We built a fire, set up a tarp, and tried to get warm and dry. That involved a lot of chopping and sawing and so forth. Dark does not arrive until 11 pm so we had lots of time to cook dinner each night. The first night, I made "Campfire Pizza" in the Dutch Oven (yes, we lugged a cast iron 10" DO into the wild). The pizza was, no kidding, delicious. Cooked the crust up-side down with saute'ed vegs and crisp Pancetta ham and cheese sprinkled on top. Sometimes, Life is good, like the T-shirt says.

 

 



Day 2 of 4


Monday, July 14, 2008

After a chilly night, Monday dawned warmer and dry. We took our time making breakfast. The deal I made with my wife was that we would base-camp and not pull up stakes everyday, so we set forth on a daytrip, looking for moose. No such luck, but my son started fishing and he just rocked it. Lots of Smallies and Largemouths and various sunfish, mostly over 8". Fishing is not really our thing. If we had known what we were doing, I think we would have caught much larger ones (I hooked into a big 'un but it got away, there's a surprise). My son caught enough 10-inchers for dinner, which he fileted and we deep-fried in the DO with cornmeal breading and cous-cous. Not bad, this whole fishing/eating/camping thing.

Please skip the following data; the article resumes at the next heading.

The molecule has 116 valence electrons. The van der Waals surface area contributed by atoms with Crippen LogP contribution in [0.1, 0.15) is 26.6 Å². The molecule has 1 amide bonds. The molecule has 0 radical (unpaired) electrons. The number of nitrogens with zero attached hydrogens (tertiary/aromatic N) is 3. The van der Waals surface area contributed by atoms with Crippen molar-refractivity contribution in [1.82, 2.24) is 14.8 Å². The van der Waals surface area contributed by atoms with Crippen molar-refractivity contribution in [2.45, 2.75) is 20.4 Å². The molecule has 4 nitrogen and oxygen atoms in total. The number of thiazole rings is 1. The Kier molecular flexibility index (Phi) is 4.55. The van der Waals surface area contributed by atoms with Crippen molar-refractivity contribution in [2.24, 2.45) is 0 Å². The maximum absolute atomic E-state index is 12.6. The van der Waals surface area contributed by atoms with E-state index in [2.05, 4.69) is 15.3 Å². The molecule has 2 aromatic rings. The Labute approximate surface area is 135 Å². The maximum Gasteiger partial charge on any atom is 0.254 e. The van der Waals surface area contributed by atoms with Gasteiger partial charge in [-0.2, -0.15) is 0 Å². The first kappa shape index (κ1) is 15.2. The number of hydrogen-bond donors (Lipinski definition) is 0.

Every evening brought brief showers and beautiful sunsets. The showers led to rainbows and clouds that only made the sunsets nicer.

Every day we saw and heard loons on the lake (and not much else). After midnight, we heard wolves, baying at the nearly full moon.

 



Day 3 of 4


Tuesday, July 15, 2008

Rain blew through from time to time. It was a little cloudly, but not so cloudy that I couldn't manage to get a four-star sunburn. The bugs were determined, but not really much worse than Northern Va, except that the warming weather brought out biting flies that were worse than the skeeters and not really that impressed by DEET.

We took another short day trip to Lunetta Lake, which was not that scenic but, still, we enjoyed collecting photos of the flowers along the way (hey, if you don't see a moose, you have to go with what you do see.)

We cooked and ate and cooked and ate, not wanting to carry out all the food we had lugged in. DO Biscuits with chipped beef for breakfast. Trader Joe's boil-in-a bag Indian fare with dried chicken. Apples and cheese and sausage snacks rounded things out. My son had home-dehydrated fresh food for the trip which came out pretty tasty.

Another night of brief thunderstorms and awesome skies.

 



Day 4 of 4


Wednesday, July 16, 2008

After four days and three nights, we decided to head back because the drive home was long and tough. It was a short paddle and then a long hard portage back to where the tow boat picked us up, but we made it back to Ely, where we drank beer, ate food we didn't have to cook or clean up after, and loaded up on souvenirs.

The BWCA is an awesome place. Even my wife, who was not crazy about this trip at first,loved it. I wish we lived closer (or gas was cheaper). My thanks go out to everyone who has done so much to preserve this truly unique wilderness.